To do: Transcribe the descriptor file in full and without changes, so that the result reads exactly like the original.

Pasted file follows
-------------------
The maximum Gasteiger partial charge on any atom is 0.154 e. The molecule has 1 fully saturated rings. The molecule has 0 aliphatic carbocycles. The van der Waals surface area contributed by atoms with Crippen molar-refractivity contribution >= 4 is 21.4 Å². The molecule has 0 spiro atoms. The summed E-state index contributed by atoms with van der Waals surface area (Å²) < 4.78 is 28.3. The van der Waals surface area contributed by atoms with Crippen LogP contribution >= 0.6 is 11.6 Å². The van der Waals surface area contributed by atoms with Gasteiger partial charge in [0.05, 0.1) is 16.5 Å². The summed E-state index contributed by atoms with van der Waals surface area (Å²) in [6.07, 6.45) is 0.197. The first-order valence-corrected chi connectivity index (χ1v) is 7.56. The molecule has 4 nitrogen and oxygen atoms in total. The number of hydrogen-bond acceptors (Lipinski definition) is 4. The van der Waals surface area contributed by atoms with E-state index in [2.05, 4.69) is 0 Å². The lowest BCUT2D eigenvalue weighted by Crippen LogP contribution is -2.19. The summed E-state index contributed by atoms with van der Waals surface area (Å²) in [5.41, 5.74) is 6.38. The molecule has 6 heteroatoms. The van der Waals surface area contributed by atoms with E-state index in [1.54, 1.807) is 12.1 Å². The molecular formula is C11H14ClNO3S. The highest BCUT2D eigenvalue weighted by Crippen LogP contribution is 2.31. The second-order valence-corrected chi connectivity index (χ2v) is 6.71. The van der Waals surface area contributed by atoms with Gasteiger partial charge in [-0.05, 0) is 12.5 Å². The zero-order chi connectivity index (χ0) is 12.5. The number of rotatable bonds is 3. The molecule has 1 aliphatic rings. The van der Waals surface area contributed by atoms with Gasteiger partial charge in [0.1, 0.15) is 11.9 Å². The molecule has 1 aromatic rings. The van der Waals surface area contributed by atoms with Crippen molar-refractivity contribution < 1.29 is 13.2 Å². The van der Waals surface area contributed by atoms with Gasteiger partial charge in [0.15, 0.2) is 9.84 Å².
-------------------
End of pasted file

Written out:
The maximum Gasteiger partial charge on any atom is 0.154 e. The molecule has 1 fully saturated rings. The molecule has 0 aliphatic carbocycles. The van der Waals surface area contributed by atoms with Crippen molar-refractivity contribution >= 4 is 21.4 Å². The molecule has 0 spiro atoms. The summed E-state index contributed by atoms with van der Waals surface area (Å²) < 4.78 is 28.3. The van der Waals surface area contributed by atoms with Crippen LogP contribution >= 0.6 is 11.6 Å². The van der Waals surface area contributed by atoms with Gasteiger partial charge in [0.05, 0.1) is 16.5 Å². The summed E-state index contributed by atoms with van der Waals surface area (Å²) in [6.07, 6.45) is 0.197. The first-order valence-corrected chi connectivity index (χ1v) is 7.56. The molecule has 4 nitrogen and oxygen atoms in total. The number of hydrogen-bond acceptors (Lipinski definition) is 4. The van der Waals surface area contributed by atoms with E-state index in [2.05, 4.69) is 0 Å². The lowest BCUT2D eigenvalue weighted by Crippen LogP contribution is -2.19. The summed E-state index contributed by atoms with van der Waals surface area (Å²) in [5.41, 5.74) is 6.38. The molecule has 6 heteroatoms. The van der Waals surface area contributed by atoms with E-state index in [1.54, 1.807) is 12.1 Å². The molecular formula is C11H14ClNO3S. The highest BCUT2D eigenvalue weighted by Crippen LogP contribution is 2.31. The second-order valence-corrected chi connectivity index (χ2v) is 6.71. The van der Waals surface area contributed by atoms with Gasteiger partial charge in [-0.05, 0) is 12.5 Å². The zero-order chi connectivity index (χ0) is 12.5. The number of rotatable bonds is 3. The molecule has 1 aliphatic rings. The van der Waals surface area contributed by atoms with Gasteiger partial charge in [0.1, 0.15) is 11.9 Å². The molecule has 1 aromatic rings. The van der Waals surface area contributed by atoms with Crippen molar-refractivity contribution < 1.29 is 13.2 Å². The van der Waals surface area contributed by atoms with Gasteiger partial charge in [0.15, 0.2) is 9.84 Å².